“I never understood why these so-called lesser leagues have tournaments,” he said. “They play all year. They determine who the best team is. Now, they have a postseason tournament that doesn’t generate any revenue. And their best team gets exposed or gets upset. And as a result, their league is represented by someone who is not the best team.”

Geographical footnote

No matter the results of games, Commissioner Greg Sankey pointed out how this year’s SEC Tournament was distinctive.

“It’s the first time in the history of the tournament, the tournament has been played west of the Mississippi (River),” he said before adding with a smile, “Eight blocks west, but we’re still west of the Mississippi. So we have expanded our geography based on that measure.”

Forget the sabbath

One of John Calipari’s complaints about the SEC Tournament is that the game results do not have great bearing on NCAA Tournament seeding and bracketing. This seemed especially true in 2016 when Kentucky defeated Texas A&M in the SEC Tournament finals, then the Selection Committee gave A&M a better seed.

Calipari has an ally in ESPN bracketologist Joe Lunardi, who quipped, “a lot of history suggests the cable (television) goes out in the committee room on Sunday.”

Must-see TV

ESPN said that last weekend’s Duke-North Carolina game drew the largest audience of any college basketball telecast this season. The game had an audience of 3,369,000 viewers.

Here are the rest of the top seven games with the highest ratings:

2. Michigan State at Ohio State (3,305,100).

3. Virginia at Duke (3,042,100).

4. Duke-Michigan State in Champions Classic (3,020,500).

5. Northwestern at Indiana (2,886,400).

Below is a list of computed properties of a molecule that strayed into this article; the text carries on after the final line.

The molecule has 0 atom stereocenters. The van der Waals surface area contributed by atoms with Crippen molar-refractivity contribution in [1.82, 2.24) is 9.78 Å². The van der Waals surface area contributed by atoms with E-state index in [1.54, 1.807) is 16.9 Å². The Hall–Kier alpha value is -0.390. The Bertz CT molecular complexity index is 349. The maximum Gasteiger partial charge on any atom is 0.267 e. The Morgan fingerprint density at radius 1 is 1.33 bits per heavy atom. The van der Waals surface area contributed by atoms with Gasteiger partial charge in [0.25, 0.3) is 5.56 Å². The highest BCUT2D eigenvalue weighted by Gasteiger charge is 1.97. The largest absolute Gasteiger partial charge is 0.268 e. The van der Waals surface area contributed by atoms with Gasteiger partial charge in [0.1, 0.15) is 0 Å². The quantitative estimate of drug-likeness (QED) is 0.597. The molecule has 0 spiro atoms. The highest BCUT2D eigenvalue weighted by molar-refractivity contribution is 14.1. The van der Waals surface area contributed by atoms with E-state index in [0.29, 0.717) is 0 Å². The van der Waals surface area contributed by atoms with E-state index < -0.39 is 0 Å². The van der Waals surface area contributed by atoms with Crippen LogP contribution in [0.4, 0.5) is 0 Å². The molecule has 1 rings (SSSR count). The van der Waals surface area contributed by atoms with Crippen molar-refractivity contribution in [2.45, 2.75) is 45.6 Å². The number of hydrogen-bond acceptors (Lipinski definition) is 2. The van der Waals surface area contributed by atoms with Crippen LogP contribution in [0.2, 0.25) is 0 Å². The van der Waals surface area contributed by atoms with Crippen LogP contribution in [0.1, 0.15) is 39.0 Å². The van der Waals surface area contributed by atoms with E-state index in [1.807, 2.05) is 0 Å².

6. Kentucky-Kansas in Champions Classic (2,700,600).

7. Duke at North Carolina (2,470,800).

ESPN also re-confirmed the keen interest in college basketball in the Kentucky-Ohio-Indiana triangle. For the 16th straight year, Louisville had the highest rating for college basketball. Cincinnati was fifth and Indianapolis tied for sixth.

Belated happy birthday

To Ed Allin, who lettered for Adolph Rupp in 1946. He celebrated his 94th birthday on March 2.

His nephew, Thomas Allin, said in an email, “At a family holiday function recently, Ed told me he learned every play Coach Rupp ever developed.”

Happy birthday

To Anthony Davis. He turns 25 on Sunday (today). … To former UK Coach Eddie Sutton. He turns 82 on Monday. … To Rashaad Carruth. He turns 36 on Monday. … To former Ole Miss Coach Andy Kennedy. He turns 50 on Tuesday. … To Patrick Patterson. He turns 29 on Wednesday. … To former U of L analyst Jock Sutherland. He turns 90 on Wednesday.

Kentucky guard Shai Gilgeous-Alexander talks about the defensive job on Alabama star Collin Sexton, who scored 21 points in UK’s 86-63 win.

Jerry Tipton: 859-231-3227, @JerryTipton